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Evaluation and Implementation of Proximal and Remote Sensing Techniques in a Sorghum Breeding Program
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Plant breeders must improve the efficiency of their programs to meet the needs of a rising world population and a rapidly changing climate. Proximal and remote sensing technologies stand as an attractive option for breeders, as they can help to alleviate the phenotyping bottleneck in most programs. Sorghum (Sorghum bicolor, L. Moench) stands as an excellent crop for researchers to test these technologies. Traits such as biomass yield, plant height, and anthracnose resistance are all important traits to sorghum breeders. In addition, spatial variability is often of chief concern in sorghum breeding trials. For biomass yield and plant height, we utilized Canopy Volume/Canopy Coverage estimates and structure-from-motion (SfM)-derived plant height estimates, respectively. It was determined that Canopy Volume is effective at teasing out the most genotypic variation, while minimizing error, when compared to Canopy Coverage as an estimate of biomass. Additionally, the ninety-fifth percentile (P95) of SfM height estimate was shown to be more strongly correlated with ground-truth estimates of plant height. For estimation of spatial variability, we utilized soil apparent electrical conductivity (ECa) grids to test three different linear models for their ability to account for spatial autocorrelation in various trials via a Moran’s I test. We found that in most situations it is unnecessary to use blocking or soil ECva grids, but that in situations where it is necessary there is usually a superior choice. Thus, it is probably best to use both methods and determine which is the best for each situation by finding which model removes spatial autocorrelation. Finally, we tested normalized difference vegetation index (NDVI) for its ability to estimate the incidence and severity of anthracnose (Colletotrichum sublineola) disease in a sorghum breeding population. We find that NDVI is highly effective at delineating genotypic variation for anthracnose resistance later in the season but is inferior to ground-truth methods early on. There are many other traits and aspects of sorghum breeding that have yet to be tested, but these examples serve as an indicator that remote and proximal sensing will be an incredibly valuable tool in the future.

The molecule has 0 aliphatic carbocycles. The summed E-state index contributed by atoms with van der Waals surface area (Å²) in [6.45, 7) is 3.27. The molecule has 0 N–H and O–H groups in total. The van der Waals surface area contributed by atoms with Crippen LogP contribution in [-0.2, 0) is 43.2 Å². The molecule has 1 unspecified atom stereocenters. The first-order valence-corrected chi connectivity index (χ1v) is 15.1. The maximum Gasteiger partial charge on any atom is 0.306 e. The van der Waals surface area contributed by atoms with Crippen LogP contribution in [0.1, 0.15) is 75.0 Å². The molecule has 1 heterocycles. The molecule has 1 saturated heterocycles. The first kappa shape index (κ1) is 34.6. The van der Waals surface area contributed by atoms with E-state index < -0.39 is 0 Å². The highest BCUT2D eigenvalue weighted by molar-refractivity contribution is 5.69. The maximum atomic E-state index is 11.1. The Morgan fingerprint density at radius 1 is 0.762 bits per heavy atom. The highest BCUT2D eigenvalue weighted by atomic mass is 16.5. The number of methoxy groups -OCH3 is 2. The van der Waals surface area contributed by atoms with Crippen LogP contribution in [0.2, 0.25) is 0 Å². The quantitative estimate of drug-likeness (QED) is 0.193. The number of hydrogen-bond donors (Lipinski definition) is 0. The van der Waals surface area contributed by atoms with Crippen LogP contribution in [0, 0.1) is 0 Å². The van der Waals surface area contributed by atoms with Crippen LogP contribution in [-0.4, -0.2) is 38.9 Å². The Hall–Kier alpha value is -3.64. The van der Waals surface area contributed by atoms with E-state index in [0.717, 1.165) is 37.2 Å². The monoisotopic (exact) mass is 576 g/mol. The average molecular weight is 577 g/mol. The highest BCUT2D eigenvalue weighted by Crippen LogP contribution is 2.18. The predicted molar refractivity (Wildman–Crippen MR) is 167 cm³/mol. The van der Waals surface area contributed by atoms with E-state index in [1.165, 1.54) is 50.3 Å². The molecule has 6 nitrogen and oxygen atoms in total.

unmanned aerial systems
soil apparent electrical conductivity
Pugh, Nicholas Ace (2018). Evaluation and Implementation of Proximal and Remote Sensing Techniques in a Sorghum Breeding Program. Doctoral dissertation, Texas A & M University. Available electronically from